Effect of Ankle-foot Orthoses Trim Line Modifications on Ankle and Knee Motion and Force.
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ClinicalTrials.gov Identifier: NCT01865682
Recruitment Status :
First Posted : May 31, 2013
Last Update Posted : October 6, 2017
Southern California Institute for Research and Education
Information provided by (Responsible Party):
Dana Craig, Southern California Institute for Research and Education
The purpose of this study is to quantify changes in ankle and knee motion and force resulting from five progressive modifications to the anterior-posterior trim lines of thermoformed ankle-foot orthoses (AFO). It is hypothesized that the AFO with the most anterior trim line will prevent the most plantar flexion during loading response (the first 10% of the gait cycle)and prevent the most dorsiflexion at terminal stance (from 30 to 50% of the gait cycle) as compared to the non-device condition. This will be evidenced by the sagittal plane ankle motion and ground reaction force magnitude and location during loading response and terminal stance. Additionally, the angular velocity of knee flexion will increase during these same periods. By contrast, as the trim lines are moved more posterior this will result in lowering the effective stiffness of the device which will result in progressive increases in dorsiflexion and allow increasing amounts of knee flexion during terminal stance.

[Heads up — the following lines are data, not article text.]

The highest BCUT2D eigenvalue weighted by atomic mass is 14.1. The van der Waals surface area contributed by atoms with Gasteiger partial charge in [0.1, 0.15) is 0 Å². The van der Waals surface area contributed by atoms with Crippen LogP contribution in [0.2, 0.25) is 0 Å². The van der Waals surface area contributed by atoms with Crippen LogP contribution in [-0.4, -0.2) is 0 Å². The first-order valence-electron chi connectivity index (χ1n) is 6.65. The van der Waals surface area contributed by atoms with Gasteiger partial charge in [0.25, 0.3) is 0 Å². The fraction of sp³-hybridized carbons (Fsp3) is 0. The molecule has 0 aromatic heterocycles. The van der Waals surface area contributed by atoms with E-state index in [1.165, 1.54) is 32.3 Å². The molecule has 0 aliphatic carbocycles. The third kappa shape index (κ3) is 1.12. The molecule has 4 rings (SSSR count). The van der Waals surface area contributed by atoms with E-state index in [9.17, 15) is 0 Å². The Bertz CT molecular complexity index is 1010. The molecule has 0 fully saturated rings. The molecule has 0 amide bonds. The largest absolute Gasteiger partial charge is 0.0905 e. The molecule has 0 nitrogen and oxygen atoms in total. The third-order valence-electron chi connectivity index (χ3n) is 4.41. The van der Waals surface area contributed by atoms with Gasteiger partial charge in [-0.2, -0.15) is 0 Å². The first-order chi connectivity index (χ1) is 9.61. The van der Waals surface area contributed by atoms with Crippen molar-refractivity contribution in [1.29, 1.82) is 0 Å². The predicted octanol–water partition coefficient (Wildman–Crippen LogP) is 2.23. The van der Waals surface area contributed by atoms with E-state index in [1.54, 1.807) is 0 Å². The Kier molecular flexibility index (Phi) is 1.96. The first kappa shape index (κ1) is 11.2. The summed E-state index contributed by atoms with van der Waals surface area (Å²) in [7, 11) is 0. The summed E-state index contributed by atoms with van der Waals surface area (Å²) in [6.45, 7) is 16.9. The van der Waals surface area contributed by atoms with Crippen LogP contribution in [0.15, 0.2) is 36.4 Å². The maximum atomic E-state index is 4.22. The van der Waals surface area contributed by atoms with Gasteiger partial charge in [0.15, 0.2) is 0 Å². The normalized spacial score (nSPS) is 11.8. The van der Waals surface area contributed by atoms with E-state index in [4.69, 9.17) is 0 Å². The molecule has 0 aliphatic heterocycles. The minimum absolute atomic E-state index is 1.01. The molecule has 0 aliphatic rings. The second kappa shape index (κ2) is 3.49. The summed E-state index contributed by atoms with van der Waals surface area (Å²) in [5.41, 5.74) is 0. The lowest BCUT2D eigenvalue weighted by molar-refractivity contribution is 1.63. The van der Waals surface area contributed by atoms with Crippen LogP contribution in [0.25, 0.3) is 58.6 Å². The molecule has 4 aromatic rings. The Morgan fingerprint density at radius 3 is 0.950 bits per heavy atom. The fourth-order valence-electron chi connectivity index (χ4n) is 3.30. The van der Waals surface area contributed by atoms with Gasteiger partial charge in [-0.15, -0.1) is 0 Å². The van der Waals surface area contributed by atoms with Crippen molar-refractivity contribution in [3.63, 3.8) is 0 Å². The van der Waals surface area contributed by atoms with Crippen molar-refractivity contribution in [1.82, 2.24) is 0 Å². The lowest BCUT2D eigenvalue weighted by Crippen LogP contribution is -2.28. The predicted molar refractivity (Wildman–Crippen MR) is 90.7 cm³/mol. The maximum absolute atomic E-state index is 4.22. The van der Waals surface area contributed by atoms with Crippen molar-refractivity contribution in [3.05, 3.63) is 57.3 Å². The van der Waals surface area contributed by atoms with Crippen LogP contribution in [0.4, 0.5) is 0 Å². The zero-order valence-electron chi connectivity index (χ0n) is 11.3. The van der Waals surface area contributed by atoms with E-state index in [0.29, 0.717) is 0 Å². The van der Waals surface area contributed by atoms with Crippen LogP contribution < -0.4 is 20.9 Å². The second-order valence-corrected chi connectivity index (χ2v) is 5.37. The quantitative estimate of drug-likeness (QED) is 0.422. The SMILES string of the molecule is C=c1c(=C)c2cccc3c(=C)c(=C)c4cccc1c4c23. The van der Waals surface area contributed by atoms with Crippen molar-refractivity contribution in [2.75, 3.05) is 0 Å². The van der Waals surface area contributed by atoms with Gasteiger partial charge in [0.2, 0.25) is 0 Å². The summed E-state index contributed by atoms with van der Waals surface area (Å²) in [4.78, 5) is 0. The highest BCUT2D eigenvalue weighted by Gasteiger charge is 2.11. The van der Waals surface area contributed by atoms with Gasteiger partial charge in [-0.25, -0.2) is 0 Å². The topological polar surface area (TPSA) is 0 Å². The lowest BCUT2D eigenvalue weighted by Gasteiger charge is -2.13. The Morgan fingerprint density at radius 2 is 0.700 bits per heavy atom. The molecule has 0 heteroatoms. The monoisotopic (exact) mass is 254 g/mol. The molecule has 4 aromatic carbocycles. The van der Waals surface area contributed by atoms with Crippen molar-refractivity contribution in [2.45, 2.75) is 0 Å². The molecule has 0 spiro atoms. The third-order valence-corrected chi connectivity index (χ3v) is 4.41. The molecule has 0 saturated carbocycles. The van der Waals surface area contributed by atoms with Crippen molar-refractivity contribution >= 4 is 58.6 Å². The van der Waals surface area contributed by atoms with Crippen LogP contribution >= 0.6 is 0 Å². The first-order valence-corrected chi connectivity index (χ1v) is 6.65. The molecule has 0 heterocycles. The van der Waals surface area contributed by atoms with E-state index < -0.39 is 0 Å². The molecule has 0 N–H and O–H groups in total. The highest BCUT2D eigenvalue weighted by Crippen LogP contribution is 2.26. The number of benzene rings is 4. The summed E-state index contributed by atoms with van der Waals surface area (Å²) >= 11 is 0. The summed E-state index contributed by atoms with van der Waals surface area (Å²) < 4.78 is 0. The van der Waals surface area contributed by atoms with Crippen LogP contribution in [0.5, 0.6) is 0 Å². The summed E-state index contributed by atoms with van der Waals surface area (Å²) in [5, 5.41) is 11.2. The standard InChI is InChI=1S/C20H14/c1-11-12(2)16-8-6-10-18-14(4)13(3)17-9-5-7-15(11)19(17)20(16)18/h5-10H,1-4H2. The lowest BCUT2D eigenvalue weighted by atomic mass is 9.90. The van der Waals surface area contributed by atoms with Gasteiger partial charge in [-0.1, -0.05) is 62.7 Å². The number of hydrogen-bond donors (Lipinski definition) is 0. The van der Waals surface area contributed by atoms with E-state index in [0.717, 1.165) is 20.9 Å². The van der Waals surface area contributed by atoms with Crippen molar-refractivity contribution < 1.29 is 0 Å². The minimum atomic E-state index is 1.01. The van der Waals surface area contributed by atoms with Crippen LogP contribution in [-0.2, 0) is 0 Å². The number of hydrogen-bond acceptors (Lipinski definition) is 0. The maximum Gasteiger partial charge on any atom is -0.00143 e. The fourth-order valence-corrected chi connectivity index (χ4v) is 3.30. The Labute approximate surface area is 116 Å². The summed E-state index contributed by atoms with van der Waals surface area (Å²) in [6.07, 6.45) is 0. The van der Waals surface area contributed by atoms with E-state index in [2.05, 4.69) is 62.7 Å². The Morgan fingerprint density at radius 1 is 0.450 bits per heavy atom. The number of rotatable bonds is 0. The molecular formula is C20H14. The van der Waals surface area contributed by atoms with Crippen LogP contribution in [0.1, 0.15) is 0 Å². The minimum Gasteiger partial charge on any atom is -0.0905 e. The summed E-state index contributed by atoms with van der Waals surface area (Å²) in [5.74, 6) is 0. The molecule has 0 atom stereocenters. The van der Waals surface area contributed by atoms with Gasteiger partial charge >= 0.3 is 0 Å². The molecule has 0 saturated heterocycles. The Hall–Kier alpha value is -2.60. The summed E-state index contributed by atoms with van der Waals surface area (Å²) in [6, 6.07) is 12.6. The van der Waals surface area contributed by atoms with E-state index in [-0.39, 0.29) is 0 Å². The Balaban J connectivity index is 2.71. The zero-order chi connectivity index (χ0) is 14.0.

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Layout table for eligibility information
Ages Eligible for Study:
18 Years to 40 Years (Adult)
Sexes Eligible for Study:
Accepts Healthy Volunteers:
This study seeks to recruit younger, healthy (non-pathological) individuals over 18 years of age.
Participants must have no known pathology that would affect their ambulatory ability.
Age greater than or equal to 18 years, but less than 40 years.
Ability to tolerate walking for a minimum of 100 yards over the course of a three and a half hour time period.
No current skin breakdown or sores on either lower extremity.
Use of ambulatory aids such as canes or crutches.
Any medical or psychological condition that could jeopardize the subject's participation and compliance with the study protocol.